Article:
The other thing I've been trying to do is remember some good memories with Mr. Morris. I remember than in 10th grade, he was a student teacher in my biology class, and taught the organismal and ecological biology sections of the class. I know I considered him a godsend compared to the regular teacher, who could be friendly before class, but was very unpleasant once the bell rang. His more pleasant demeanor, combined with his teaching parts of biology I was actual interested in, is probably what kept me from losing interest in biology.

The next year he was a full-fledged teacher, and he even had his own class, Astronomy/Earth Processes, and I was part of his first class. It was the only science class I took in high school I actually enjoyed. Mr. Morris didn't try and be the cool teacher, but he wasn't a hardass when it wasn't required. He seemed to know how to strike that balance between being understanding when it was called for, and not putting up with malarkey when people screwing around.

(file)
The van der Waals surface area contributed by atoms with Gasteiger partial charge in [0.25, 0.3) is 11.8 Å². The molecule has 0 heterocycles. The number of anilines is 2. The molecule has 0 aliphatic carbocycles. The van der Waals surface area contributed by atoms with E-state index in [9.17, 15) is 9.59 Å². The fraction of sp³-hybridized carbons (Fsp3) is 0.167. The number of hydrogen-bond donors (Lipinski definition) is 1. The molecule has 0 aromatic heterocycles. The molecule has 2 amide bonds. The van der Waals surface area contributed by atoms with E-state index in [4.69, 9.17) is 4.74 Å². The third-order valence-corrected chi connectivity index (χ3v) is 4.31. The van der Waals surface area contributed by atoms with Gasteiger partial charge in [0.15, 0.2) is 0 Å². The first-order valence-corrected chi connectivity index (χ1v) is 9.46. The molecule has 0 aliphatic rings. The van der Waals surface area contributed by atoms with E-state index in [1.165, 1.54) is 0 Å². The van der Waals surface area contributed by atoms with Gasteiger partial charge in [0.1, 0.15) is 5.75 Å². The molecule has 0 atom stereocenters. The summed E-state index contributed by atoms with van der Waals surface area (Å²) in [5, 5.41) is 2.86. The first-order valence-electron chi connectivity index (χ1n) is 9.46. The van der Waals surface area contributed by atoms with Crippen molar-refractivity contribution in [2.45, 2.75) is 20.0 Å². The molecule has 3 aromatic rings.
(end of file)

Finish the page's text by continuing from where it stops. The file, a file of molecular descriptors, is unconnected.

You could tell he was still learning, though. The class was supposed to be split evenly between Astronomy and Earth Processes, but we didn't wrap up astronomy until late in the 3rd quarter, at the earliest. Also, since he was teaching the astronomy section in the school's planetarium, he wanted to take advantage of the resource. So the big project was to work in pairs and create a presentation which would tell a myth surrounding some constellations, but also describe some astronomical features (so my partner Gavin and I covered Scorpio and Orion, and nebulae and globular clusters, since those were present in the two constellations). You had to decide on the topics, seek out the slides that would go in the projector, and program the computer so that the slides would appear in the proper order, and for the proper amount of time. I know ours was a struggle because Gavin was MIA for weeks at a time, and it took me a long time to figure out how to set up the program (I had always thought Gavin was really sick, but in talking to him during a chance meeting years later, he told me he had just been skipping school and getting drunk. Huh.)